Bestselling author and Australian Children’s Laureate Leigh Hobbs is on a mission to save school libraries from “disappearing”.
Mr Hobbs is best known for his Horrible Harriet and Old Tom children’s book series and said despite living in the digital age, libraries and librarians were essential for schools.
“I’ve got a real view about bureaucrats and politicians talking about literacy all the time, and at the same time libraries and librarians are disappearing, sort of seemingly one after another,” he told News Breakfast.
“The problem with that is that parents don’t know about it, because teachers aren’t allowed to write letters to the paper.”
Mr Hobbs is the current Australian Children’s Laureate — a position appointed by the non-profit Children’s Literature Alliance to promote reading and literacy — and has been touring the country visiting schools and libraries.
He acknowledged the rise in digital resources presented a handy alternative to some physical books, but said librarians had expertise that could not be replicated online.
“They fulfil a very important role. Like teaching kids how to research and all these literacy skills,” he said.
Exact figures on the number of teacher librarian roles remaining in Australia — and what these roles look like — are hard to come by.
A 2010 Federal Government inquiry into school libraries concluded there was a “fundamental need to collate some hard data to ascertain how many teacher librarians there are in Australia’s primary and secondary schools”.
“It is indisputable that the value of teacher librarians’ work has been eroded over the years and undervalued by many in the community,” the inquiry also found.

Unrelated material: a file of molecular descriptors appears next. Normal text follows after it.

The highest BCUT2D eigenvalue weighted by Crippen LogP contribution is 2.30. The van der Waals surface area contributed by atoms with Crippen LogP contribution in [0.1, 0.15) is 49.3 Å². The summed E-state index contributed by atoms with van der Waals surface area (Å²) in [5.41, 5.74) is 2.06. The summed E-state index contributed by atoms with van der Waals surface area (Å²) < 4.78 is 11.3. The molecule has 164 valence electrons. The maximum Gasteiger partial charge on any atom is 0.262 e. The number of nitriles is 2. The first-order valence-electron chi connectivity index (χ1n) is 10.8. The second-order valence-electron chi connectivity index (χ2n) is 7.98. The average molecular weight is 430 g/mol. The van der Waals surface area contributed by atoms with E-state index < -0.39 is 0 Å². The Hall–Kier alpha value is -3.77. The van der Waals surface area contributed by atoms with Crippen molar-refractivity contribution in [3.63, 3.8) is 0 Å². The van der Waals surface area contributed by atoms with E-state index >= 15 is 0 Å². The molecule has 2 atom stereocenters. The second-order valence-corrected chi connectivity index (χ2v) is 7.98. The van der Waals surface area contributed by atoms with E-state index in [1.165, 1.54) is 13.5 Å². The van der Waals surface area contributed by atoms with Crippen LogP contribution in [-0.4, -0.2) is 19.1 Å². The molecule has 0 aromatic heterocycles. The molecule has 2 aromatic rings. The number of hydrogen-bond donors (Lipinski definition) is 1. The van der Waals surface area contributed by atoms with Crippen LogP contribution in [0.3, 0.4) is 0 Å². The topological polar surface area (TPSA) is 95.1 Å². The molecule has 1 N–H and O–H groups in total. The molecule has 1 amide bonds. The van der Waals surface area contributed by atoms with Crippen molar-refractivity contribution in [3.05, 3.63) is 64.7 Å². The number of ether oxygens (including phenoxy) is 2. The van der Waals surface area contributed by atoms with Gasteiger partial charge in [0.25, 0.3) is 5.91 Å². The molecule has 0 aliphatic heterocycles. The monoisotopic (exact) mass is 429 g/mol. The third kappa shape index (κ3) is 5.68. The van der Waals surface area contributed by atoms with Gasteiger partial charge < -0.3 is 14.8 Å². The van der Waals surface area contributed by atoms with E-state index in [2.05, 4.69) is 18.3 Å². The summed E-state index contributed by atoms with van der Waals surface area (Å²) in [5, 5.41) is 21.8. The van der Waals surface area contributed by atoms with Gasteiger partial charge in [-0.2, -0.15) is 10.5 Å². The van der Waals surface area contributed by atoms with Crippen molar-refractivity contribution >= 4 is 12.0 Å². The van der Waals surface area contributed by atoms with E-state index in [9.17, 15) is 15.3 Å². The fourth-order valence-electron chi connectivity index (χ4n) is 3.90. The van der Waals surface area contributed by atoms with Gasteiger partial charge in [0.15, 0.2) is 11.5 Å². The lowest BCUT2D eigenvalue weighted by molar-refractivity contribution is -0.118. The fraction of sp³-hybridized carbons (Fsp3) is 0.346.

For those in the business, the trend towards downsizing or closing school libraries is clear.
Rick Susman set up the Booklegger company in 1978 to sell non-fiction books to school libraries, and in June this year finally made the call to shut down the distribution business. He will now focus on digital subscription services.
“Six years ago I was selling $1.25 million worth of print books — that’s non-fiction reference books — into school libraries around Australia,” he said.
“Last financial year it was $100,000.
“That’s a 93 per cent drop in five or six years.”
Mr Susman said when he first started Booklegger 39 years ago, every primary school in Victoria had a teacher librarian, but times had changed significantly.
“There are schools, including private schools, where there’s no commitment to a library at all and where schools have just hived off responsibility and said, ‘Oh we’ll just put a whole lot of books in classrooms’,” he said.
Australian company Softlink provides library management systems and for the past seven years has also conducted research into school libraries and their relation to literacy rates.
Its 2016 report echoes the findings of the 2010 Government report that there appears to be a link between library funding and literacy achievement.
Comparison of reading literacy results with average school library budget.
“The 2016 findings continue to indicate a relationship between well-funded and well-staffed libraries and student achievement,” Softlink found.
“The findings show, once again, a correlation between high NAPLAN literacy results and a well-resourced library.”